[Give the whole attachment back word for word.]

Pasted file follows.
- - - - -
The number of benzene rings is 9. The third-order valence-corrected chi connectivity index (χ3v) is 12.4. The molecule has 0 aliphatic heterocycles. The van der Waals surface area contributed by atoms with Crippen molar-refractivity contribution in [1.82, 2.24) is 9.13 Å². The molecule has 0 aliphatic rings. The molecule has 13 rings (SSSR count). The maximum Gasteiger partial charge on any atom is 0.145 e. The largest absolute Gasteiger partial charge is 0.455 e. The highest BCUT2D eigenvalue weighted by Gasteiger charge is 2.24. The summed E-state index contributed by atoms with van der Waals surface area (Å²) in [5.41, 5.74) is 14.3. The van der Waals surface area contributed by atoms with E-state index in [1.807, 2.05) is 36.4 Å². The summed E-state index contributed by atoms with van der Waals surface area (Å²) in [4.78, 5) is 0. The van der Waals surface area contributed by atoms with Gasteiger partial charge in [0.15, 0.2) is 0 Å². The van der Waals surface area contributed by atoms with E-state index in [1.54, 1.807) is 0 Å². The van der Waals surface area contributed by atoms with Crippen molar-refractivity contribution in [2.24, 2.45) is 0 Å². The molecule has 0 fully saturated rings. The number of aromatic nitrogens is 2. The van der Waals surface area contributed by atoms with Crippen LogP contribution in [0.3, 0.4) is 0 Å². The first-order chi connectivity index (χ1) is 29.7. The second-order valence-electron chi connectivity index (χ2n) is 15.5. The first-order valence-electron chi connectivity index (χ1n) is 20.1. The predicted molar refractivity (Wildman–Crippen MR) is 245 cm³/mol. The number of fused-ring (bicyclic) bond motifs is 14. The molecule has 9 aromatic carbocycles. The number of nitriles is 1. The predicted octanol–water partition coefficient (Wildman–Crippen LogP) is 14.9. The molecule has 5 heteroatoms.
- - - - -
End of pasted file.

The number of benzene rings is 9. The third-order valence-corrected chi connectivity index (χ3v) is 12.4. The molecule has 0 aliphatic heterocycles. The van der Waals surface area contributed by atoms with Crippen molar-refractivity contribution in [1.82, 2.24) is 9.13 Å². The molecule has 0 aliphatic rings. The molecule has 13 rings (SSSR count). The maximum Gasteiger partial charge on any atom is 0.145 e. The largest absolute Gasteiger partial charge is 0.455 e. The highest BCUT2D eigenvalue weighted by Gasteiger charge is 2.24. The summed E-state index contributed by atoms with van der Waals surface area (Å²) in [5.41, 5.74) is 14.3. The van der Waals surface area contributed by atoms with E-state index in [1.807, 2.05) is 36.4 Å². The summed E-state index contributed by atoms with van der Waals surface area (Å²) in [4.78, 5) is 0. The van der Waals surface area contributed by atoms with Gasteiger partial charge in [0.15, 0.2) is 0 Å². The van der Waals surface area contributed by atoms with E-state index in [1.54, 1.807) is 0 Å². The van der Waals surface area contributed by atoms with Crippen molar-refractivity contribution in [2.24, 2.45) is 0 Å². The molecule has 0 fully saturated rings. The number of aromatic nitrogens is 2. The van der Waals surface area contributed by atoms with Crippen LogP contribution in [0.3, 0.4) is 0 Å². The first-order chi connectivity index (χ1) is 29.7. The second-order valence-electron chi connectivity index (χ2n) is 15.5. The first-order valence-electron chi connectivity index (χ1n) is 20.1. The predicted molar refractivity (Wildman–Crippen MR) is 245 cm³/mol. The number of fused-ring (bicyclic) bond motifs is 14. The molecule has 9 aromatic carbocycles. The number of nitriles is 1. The predicted octanol–water partition coefficient (Wildman–Crippen LogP) is 14.9. The molecule has 5 heteroatoms.